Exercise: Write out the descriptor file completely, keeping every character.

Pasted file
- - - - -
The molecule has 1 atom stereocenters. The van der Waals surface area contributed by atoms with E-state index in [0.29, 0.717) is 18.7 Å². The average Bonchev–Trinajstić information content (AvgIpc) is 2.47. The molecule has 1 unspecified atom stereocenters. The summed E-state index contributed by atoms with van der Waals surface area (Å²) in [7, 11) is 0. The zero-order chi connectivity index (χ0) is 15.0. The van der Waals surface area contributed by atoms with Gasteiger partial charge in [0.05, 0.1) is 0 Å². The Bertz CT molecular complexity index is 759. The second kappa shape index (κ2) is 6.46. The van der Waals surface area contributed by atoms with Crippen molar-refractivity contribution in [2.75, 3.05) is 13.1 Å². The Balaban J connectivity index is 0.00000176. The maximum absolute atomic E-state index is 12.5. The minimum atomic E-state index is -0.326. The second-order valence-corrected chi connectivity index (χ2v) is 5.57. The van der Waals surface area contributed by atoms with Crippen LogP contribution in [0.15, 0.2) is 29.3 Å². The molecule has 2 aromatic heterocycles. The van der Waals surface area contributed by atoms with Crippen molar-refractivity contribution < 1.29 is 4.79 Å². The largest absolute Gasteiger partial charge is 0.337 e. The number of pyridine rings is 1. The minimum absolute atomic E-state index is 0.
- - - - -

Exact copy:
The molecule has 1 atom stereocenters. The van der Waals surface area contributed by atoms with E-state index in [0.29, 0.717) is 18.7 Å². The average Bonchev–Trinajstić information content (AvgIpc) is 2.47. The molecule has 1 unspecified atom stereocenters. The summed E-state index contributed by atoms with van der Waals surface area (Å²) in [7, 11) is 0. The zero-order chi connectivity index (χ0) is 15.0. The van der Waals surface area contributed by atoms with Gasteiger partial charge in [0.05, 0.1) is 0 Å². The Bertz CT molecular complexity index is 759. The second kappa shape index (κ2) is 6.46. The van der Waals surface area contributed by atoms with Crippen molar-refractivity contribution in [2.75, 3.05) is 13.1 Å². The Balaban J connectivity index is 0.00000176. The maximum absolute atomic E-state index is 12.5. The minimum atomic E-state index is -0.326. The second-order valence-corrected chi connectivity index (χ2v) is 5.57. The van der Waals surface area contributed by atoms with Crippen LogP contribution in [0.15, 0.2) is 29.3 Å². The molecule has 2 aromatic heterocycles. The van der Waals surface area contributed by atoms with Crippen molar-refractivity contribution < 1.29 is 4.79 Å². The largest absolute Gasteiger partial charge is 0.337 e. The number of pyridine rings is 1. The minimum absolute atomic E-state index is 0.